Under the right conditions, hobbies and physical activities become deep play, taking on additional layers of meaning and personal significance. Historical figures, like Winston Churchill, relished his deep play. Which, for him, was painting. “I know of nothing which, without exhausting the body,” he said, “more entirely absorbs the mind.”
Ol’ Churchill knew that his deep play was important not just for the fun of it, but for the positive impacts on his work. Something Alex Pang knows all about.
Alex is the author of Rest: Why You Get More Done When You Work Less. He’s made it his life’s work to show that success doesn’t demand longer hours. It demands more rest. And deep play is a central part of it.
But what exactly is it? How can you find the deep play that’s right for you? And can it revolutionize your work?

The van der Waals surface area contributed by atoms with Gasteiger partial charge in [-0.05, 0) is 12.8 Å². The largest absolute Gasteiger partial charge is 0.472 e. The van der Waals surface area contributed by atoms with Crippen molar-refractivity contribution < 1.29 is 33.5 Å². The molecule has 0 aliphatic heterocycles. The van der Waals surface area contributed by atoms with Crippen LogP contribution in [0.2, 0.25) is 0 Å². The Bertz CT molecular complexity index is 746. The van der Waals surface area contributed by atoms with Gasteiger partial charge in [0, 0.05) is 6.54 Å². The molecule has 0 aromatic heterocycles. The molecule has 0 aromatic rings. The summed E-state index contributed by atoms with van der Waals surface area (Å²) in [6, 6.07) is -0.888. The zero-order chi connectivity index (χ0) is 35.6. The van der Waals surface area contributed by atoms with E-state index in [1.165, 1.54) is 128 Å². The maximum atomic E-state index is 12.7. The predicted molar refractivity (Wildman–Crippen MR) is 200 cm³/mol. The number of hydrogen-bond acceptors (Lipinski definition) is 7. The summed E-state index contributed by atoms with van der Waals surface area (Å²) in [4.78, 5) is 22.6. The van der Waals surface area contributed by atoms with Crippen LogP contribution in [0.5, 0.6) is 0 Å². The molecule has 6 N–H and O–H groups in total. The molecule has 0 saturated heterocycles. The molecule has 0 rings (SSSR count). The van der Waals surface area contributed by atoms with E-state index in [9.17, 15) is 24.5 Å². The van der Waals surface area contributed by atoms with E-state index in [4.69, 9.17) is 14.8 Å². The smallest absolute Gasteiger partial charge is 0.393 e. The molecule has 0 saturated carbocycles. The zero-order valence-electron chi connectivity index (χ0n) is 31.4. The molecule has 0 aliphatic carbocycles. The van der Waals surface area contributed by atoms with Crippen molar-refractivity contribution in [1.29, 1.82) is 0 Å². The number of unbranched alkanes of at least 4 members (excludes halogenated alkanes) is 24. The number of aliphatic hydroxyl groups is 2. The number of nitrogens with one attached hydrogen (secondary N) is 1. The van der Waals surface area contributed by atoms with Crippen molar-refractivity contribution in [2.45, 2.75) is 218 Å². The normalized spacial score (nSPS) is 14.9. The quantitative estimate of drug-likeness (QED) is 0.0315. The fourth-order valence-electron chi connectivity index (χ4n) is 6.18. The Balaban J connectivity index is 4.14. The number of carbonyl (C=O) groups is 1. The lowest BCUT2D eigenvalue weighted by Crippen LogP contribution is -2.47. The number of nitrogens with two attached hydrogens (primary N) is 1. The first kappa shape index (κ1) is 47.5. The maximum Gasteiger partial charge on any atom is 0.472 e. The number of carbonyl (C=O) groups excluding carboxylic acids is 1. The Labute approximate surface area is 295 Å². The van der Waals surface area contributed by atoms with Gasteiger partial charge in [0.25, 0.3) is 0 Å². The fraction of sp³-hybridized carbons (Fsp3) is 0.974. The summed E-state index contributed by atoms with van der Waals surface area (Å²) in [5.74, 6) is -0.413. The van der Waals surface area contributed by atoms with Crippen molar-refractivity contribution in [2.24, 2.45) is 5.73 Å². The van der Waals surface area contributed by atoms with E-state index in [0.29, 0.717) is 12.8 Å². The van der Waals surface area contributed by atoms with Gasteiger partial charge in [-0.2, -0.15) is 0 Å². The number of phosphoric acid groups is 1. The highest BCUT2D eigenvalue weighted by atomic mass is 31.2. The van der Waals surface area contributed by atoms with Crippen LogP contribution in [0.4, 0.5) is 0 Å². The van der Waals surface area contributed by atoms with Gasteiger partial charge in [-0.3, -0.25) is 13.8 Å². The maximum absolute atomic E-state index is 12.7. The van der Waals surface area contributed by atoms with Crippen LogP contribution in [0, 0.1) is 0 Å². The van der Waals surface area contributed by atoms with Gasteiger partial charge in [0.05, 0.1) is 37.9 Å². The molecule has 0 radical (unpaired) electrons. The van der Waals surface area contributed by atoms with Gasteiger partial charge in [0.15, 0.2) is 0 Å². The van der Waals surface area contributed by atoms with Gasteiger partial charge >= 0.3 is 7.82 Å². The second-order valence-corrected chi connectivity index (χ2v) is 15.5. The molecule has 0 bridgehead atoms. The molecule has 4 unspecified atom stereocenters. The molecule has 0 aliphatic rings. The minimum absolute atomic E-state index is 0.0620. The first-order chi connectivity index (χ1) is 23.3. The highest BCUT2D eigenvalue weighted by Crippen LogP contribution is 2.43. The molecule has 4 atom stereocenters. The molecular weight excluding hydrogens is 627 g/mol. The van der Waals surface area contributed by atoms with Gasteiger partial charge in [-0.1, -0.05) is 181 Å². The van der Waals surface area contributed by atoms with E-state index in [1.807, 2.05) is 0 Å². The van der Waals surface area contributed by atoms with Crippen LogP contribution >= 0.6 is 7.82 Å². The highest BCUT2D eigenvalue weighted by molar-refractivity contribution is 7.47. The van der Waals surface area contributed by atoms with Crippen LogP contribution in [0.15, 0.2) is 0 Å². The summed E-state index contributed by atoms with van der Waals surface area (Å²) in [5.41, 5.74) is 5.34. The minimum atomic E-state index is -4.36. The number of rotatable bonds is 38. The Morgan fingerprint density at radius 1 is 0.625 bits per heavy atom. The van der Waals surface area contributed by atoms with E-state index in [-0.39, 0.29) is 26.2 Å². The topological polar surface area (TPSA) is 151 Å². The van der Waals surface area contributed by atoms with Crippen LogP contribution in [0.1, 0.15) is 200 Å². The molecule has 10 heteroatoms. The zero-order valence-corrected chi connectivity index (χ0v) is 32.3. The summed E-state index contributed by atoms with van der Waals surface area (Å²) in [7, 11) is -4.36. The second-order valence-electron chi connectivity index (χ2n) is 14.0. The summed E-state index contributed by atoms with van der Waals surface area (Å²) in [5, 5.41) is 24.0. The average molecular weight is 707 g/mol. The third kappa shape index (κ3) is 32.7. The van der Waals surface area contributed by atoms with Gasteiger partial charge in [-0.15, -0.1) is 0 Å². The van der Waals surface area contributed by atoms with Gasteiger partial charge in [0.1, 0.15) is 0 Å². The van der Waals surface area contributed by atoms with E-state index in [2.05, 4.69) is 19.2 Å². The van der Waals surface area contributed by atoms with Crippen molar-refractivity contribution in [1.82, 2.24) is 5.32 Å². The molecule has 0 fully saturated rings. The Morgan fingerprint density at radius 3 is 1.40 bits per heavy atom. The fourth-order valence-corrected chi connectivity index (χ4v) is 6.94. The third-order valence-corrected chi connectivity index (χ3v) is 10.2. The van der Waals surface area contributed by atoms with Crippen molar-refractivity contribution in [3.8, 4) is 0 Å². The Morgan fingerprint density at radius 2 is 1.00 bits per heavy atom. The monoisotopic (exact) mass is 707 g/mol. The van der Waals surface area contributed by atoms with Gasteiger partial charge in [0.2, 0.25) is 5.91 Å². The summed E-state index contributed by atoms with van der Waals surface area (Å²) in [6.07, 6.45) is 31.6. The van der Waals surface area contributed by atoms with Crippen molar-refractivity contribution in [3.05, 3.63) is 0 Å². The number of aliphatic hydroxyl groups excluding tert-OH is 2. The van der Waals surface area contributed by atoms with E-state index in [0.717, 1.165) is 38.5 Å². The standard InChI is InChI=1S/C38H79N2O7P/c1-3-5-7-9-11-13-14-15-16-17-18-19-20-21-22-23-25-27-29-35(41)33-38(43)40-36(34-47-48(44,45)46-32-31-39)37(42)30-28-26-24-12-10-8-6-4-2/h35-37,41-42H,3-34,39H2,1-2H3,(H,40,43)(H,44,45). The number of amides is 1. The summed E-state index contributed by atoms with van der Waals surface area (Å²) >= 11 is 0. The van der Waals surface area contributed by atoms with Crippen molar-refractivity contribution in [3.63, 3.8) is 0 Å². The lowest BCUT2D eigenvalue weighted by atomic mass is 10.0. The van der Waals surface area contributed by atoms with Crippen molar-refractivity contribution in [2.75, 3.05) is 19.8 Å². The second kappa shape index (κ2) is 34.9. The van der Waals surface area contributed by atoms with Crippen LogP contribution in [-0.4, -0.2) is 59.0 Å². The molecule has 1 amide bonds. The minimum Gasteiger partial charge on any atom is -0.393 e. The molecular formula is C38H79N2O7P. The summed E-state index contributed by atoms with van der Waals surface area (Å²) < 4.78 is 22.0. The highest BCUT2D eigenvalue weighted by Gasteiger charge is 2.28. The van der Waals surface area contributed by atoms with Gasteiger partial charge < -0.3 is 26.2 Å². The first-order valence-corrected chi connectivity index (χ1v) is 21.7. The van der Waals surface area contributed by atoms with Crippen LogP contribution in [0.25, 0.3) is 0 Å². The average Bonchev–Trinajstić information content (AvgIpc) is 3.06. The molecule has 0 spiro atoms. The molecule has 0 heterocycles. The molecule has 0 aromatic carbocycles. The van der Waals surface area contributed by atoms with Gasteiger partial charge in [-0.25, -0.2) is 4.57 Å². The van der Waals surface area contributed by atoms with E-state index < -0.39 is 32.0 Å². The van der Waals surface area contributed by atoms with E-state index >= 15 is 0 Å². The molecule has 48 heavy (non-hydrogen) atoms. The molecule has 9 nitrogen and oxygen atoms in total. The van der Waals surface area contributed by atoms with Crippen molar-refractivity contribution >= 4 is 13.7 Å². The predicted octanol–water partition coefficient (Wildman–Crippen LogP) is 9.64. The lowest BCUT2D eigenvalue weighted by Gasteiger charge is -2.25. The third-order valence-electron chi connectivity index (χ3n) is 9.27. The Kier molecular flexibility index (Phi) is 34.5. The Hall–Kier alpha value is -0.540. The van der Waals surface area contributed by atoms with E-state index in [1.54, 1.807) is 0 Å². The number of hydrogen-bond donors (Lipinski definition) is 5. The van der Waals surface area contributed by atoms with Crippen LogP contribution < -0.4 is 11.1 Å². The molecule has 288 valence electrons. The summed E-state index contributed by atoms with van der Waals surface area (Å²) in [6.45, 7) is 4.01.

A few curiosities you’ll uncover in this episode:
• The 4 elements of deep play
• Why Winston Churchill likened painting to battle
• The often-misunderstood relationship between work and rest
Did You Know?
“It is not enough merely to switch off the lights which play upon the main and ordinary field of interest. A new field of interest must be illuminated. The tired parts of the mind can be rested and strengthened, not merely by rest, but by using other parts.” – Winston Churchill
Curious State is a Quick and Dirty Tips podcast hosted and produced by Doug Fraser.
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The Quick and Dirty Tips network is a division of Macmillan Publishers in partnership with Mignon Fogarty, Inc.
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